Posted on 12th June 2020

In memoriam: Sue Howard

It is with great sadness that we have learned of the passing of longstanding eventing supporter and List 2A Judge, Sue Howard. Sue died peacefully on Tuesday 9 June 2020, in her 90th year.


Sue (pictured with her son, Crispian) has been an integral part of equestrian sports for the past 40 or more years, and was well thought of and well-respected in both the Eastern region and beyond. She was involved in setting up the Eastern Dressage Liaison Group (EDLG), which later inspired the development of the British Dressage regions, and played a huge part in helping get Epping Forest Dressage Group off the ground as one of the first judges to officiate at the organisation’s events.

Sue dressage judged to Advanced level at British Eventing national competitions and was a Ground Jury member for some decades. A BHSII, Sue was also greatly involved with the British Horse Society for whom she was a Chief Examiner, as well as The Pony Club, where she was an A Test Examiner.

She was also a keen writer, and for many years wrote a dressage column in Essex Rider magazine. Always eager to give back to the sport she loved, Sue was also one of the first judges to embrace the online dressage platform Dressage Anywhere, becoming fascinated with the technology involved and the ability to judge competitors remotely.

The daughter of a top London solicitor, Susan (Sue) Mai Pitt-Lewis was born in Ladbroke Grove and grew up in the city where she lived through the Second World War. Born to urban, non-horsey parents, Sue started riding at a riding school in Norfolk, close to the family’s Hunstanton holiday home. It was here that her enthusiasm for horses and riding began, a passion that she wasn’t able to take up seriously until later on in life.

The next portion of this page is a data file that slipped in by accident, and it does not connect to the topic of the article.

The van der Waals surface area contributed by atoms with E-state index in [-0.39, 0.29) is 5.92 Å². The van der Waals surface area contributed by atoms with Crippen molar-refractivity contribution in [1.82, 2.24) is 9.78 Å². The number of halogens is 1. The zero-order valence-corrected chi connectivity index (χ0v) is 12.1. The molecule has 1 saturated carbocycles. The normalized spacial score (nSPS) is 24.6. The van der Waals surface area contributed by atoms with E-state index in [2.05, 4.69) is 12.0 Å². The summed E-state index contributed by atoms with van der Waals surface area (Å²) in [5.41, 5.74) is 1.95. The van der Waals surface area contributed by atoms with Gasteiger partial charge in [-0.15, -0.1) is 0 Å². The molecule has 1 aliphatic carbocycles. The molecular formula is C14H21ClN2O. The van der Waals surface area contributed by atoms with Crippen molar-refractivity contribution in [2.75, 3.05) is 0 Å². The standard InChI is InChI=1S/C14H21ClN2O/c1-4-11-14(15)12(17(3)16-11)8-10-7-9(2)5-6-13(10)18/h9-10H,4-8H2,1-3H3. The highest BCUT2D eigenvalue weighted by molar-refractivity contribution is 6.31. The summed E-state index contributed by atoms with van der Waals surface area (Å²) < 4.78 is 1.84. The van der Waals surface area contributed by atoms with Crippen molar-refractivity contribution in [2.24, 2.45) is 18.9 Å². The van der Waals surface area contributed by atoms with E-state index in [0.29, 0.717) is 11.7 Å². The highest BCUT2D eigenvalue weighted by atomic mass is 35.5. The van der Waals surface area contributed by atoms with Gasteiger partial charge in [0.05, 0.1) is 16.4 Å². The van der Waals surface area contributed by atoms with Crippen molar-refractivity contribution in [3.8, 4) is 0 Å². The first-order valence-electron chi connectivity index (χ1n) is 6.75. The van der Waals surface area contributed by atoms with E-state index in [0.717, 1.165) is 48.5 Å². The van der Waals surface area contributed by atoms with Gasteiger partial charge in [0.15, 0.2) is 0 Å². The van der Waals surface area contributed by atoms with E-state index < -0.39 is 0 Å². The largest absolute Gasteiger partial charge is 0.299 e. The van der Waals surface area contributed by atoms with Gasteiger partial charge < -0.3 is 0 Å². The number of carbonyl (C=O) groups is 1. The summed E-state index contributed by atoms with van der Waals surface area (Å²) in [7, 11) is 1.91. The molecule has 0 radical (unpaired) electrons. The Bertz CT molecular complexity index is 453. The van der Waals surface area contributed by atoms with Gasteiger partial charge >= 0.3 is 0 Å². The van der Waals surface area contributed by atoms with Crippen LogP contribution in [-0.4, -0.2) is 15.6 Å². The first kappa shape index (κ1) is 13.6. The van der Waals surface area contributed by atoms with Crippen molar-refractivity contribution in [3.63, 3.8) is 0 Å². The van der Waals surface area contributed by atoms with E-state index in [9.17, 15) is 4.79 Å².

Post war, Sue earned a degree in Spanish and French at King’s College London, embarked on a career as a legal secretary and later married her best friend’s brother, Michael Howard. Whilst still based in London, while Mike went off rowing she would exercise polo ponies in Richmond Park. Mike worked for Unilever as an accountant, a career which took him and Sue with their young son Rory to India where they lived for five years and welcomed a second son, Crispian. Aside from great times hacking through the hills when on holiday at Mahabaleshwar Hill Station, any equestrian ambitions were temporarily put on hold. On hold maybe, but never far from the surface with Sue seizing the chance to ride at every opportunity.

It was only after the family’s return from India in 1966, when they set up home in Essex, that Sue (by now in her mid-30s) was able to take up horses seriously for the very first time. The whole family became involved – with the Essex Farmers Pony Club, where Sue was Assistant District Commissioner for ten years, hunting, and later breeding and competing horses in dressage and eventing. Sue went on to specialise in dressage, and schooled her own home-bred horses to advanced levels with the help of her trainers, Sarah Whitmore and Malcolm Brown. Alongside her riding, she also forged an active judging career in the Eastern region, and indeed further afield all over the UK with regular trips to Scotland, The Channel Islands, The Isle of Man and Northern Ireland.

Described as ‘wildly enthusiastic about horses’, Sue shared her passion for equestrianism with the rest of her family. Her now late husband Mike, although not originally a horse person himself, became enthusiastically involved in the sport, applying his professional skills as an accountant to the role of Treasurer for the British Dressage Supporters Club (BDSC) and the local Pony Club. Rory and Crispian, both successful tetrathlon competitors in their Pony Club days, competed successfully in dressage and horse trials on Sue’s homebred horses, and both still ride to this day. Both boys passed their Pony Club “A” test with her enthusiastic support of which she was very proud. It is certainly unusual to come across “A” test brothers. Crispian’s voice is familiar to many as commentator at major dressage shows including Hickstead, the BD National Championships and two Paralympic Games, whilst Rory has also been a dressage judge for many years and is DC of the Albrighton Hunt Pony Club in Shropshire of which his children, Alice, Imogen, Alexander and Charles have all been keen members and ride to this day.

We would all like to offer sincerest condolences to Sue’s sons and daughters-in law, Rory and Helen, Crispian and Sarah, grandchildren, Alice, Imogen, Alexander and Charles, and to her many friends. Sue will be warmly remembered by many within the sport.